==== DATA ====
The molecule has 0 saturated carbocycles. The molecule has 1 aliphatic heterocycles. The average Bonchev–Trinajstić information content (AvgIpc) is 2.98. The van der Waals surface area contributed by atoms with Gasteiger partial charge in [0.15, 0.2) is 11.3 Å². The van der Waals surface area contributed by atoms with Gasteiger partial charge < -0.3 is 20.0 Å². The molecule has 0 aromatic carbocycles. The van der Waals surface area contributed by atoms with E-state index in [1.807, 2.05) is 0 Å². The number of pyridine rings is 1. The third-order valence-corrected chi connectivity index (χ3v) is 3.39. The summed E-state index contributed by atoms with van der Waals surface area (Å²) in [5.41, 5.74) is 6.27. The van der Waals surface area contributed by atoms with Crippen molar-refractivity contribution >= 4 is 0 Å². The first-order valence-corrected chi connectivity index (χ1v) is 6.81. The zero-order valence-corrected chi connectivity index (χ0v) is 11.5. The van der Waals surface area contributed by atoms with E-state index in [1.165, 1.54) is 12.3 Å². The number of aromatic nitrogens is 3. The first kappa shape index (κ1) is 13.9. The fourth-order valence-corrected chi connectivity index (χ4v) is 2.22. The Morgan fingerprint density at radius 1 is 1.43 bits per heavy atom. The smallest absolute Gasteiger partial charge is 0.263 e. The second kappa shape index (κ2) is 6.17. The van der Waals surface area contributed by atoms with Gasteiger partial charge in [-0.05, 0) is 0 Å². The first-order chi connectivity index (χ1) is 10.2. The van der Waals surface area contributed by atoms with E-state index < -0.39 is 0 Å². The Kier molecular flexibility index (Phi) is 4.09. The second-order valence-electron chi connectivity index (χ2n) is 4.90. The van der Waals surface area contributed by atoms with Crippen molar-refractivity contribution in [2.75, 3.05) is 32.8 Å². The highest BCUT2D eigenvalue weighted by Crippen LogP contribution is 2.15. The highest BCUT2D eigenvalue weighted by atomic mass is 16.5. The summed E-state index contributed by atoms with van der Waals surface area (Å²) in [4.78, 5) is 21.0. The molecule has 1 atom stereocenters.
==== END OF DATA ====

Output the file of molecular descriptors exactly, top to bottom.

The molecule has 0 saturated carbocycles. The molecule has 1 aliphatic heterocycles. The average Bonchev–Trinajstić information content (AvgIpc) is 2.98. The van der Waals surface area contributed by atoms with Gasteiger partial charge in [0.15, 0.2) is 11.3 Å². The van der Waals surface area contributed by atoms with Gasteiger partial charge < -0.3 is 20.0 Å². The molecule has 0 aromatic carbocycles. The van der Waals surface area contributed by atoms with E-state index in [1.807, 2.05) is 0 Å². The number of pyridine rings is 1. The third-order valence-corrected chi connectivity index (χ3v) is 3.39. The summed E-state index contributed by atoms with van der Waals surface area (Å²) in [5.41, 5.74) is 6.27. The van der Waals surface area contributed by atoms with Crippen molar-refractivity contribution >= 4 is 0 Å². The first-order valence-corrected chi connectivity index (χ1v) is 6.81. The zero-order valence-corrected chi connectivity index (χ0v) is 11.5. The van der Waals surface area contributed by atoms with E-state index in [1.165, 1.54) is 12.3 Å². The number of aromatic nitrogens is 3. The first kappa shape index (κ1) is 13.9. The fourth-order valence-corrected chi connectivity index (χ4v) is 2.22. The Morgan fingerprint density at radius 1 is 1.43 bits per heavy atom. The smallest absolute Gasteiger partial charge is 0.263 e. The second kappa shape index (κ2) is 6.17. The van der Waals surface area contributed by atoms with Gasteiger partial charge in [-0.05, 0) is 0 Å². The first-order chi connectivity index (χ1) is 10.2. The van der Waals surface area contributed by atoms with E-state index < -0.39 is 0 Å². The Kier molecular flexibility index (Phi) is 4.09. The second-order valence-electron chi connectivity index (χ2n) is 4.90. The van der Waals surface area contributed by atoms with Crippen molar-refractivity contribution in [2.75, 3.05) is 32.8 Å². The highest BCUT2D eigenvalue weighted by Crippen LogP contribution is 2.15. The highest BCUT2D eigenvalue weighted by atomic mass is 16.5. The summed E-state index contributed by atoms with van der Waals surface area (Å²) in [4.78, 5) is 21.0. The molecule has 1 atom stereocenters.